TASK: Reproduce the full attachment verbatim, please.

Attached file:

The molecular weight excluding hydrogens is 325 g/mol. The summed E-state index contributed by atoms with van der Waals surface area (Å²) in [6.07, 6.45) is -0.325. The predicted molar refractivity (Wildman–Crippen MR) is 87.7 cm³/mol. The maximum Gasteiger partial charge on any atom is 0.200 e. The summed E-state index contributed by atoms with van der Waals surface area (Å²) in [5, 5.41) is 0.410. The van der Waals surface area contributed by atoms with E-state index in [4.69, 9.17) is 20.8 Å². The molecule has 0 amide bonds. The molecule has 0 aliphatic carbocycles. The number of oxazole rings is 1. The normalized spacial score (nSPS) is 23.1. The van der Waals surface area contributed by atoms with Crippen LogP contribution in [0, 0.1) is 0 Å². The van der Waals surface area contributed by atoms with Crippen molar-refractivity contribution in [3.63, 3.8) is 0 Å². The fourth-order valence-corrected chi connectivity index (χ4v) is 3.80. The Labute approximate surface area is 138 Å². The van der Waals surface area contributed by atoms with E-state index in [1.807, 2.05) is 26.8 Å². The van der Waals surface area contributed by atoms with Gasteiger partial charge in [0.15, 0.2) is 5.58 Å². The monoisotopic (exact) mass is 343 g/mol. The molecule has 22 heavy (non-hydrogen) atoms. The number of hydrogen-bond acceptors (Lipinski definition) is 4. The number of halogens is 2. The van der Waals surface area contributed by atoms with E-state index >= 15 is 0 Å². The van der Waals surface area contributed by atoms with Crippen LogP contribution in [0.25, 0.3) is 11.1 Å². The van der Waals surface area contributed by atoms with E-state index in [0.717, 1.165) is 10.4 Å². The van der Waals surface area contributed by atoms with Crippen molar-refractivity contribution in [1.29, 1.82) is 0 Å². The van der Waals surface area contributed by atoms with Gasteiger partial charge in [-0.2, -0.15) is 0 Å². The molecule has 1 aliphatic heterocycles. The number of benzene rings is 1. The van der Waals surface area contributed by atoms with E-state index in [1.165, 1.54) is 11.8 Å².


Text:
The molecular weight excluding hydrogens is 325 g/mol. The summed E-state index contributed by atoms with van der Waals surface area (Å²) in [6.07, 6.45) is -0.325. The predicted molar refractivity (Wildman–Crippen MR) is 87.7 cm³/mol. The maximum Gasteiger partial charge on any atom is 0.200 e. The summed E-state index contributed by atoms with van der Waals surface area (Å²) in [5, 5.41) is 0.410. The van der Waals surface area contributed by atoms with E-state index in [4.69, 9.17) is 20.8 Å². The molecule has 0 amide bonds. The molecule has 0 aliphatic carbocycles. The number of oxazole rings is 1. The normalized spacial score (nSPS) is 23.1. The van der Waals surface area contributed by atoms with Crippen LogP contribution in [0, 0.1) is 0 Å². The van der Waals surface area contributed by atoms with Crippen molar-refractivity contribution in [3.63, 3.8) is 0 Å². The fourth-order valence-corrected chi connectivity index (χ4v) is 3.80. The Labute approximate surface area is 138 Å². The van der Waals surface area contributed by atoms with E-state index in [1.807, 2.05) is 26.8 Å². The van der Waals surface area contributed by atoms with Gasteiger partial charge in [0.15, 0.2) is 5.58 Å². The monoisotopic (exact) mass is 343 g/mol. The molecule has 22 heavy (non-hydrogen) atoms. The number of hydrogen-bond acceptors (Lipinski definition) is 4. The number of halogens is 2. The van der Waals surface area contributed by atoms with E-state index >= 15 is 0 Å². The van der Waals surface area contributed by atoms with Crippen LogP contribution in [0.25, 0.3) is 11.1 Å². The van der Waals surface area contributed by atoms with E-state index in [0.717, 1.165) is 10.4 Å². The van der Waals surface area contributed by atoms with Crippen molar-refractivity contribution in [1.29, 1.82) is 0 Å². The van der Waals surface area contributed by atoms with Gasteiger partial charge in [-0.2, -0.15) is 0 Å². The molecule has 1 aliphatic heterocycles. The number of benzene rings is 1. The van der Waals surface area contributed by atoms with E-state index in [1.165, 1.54) is 11.8 Å².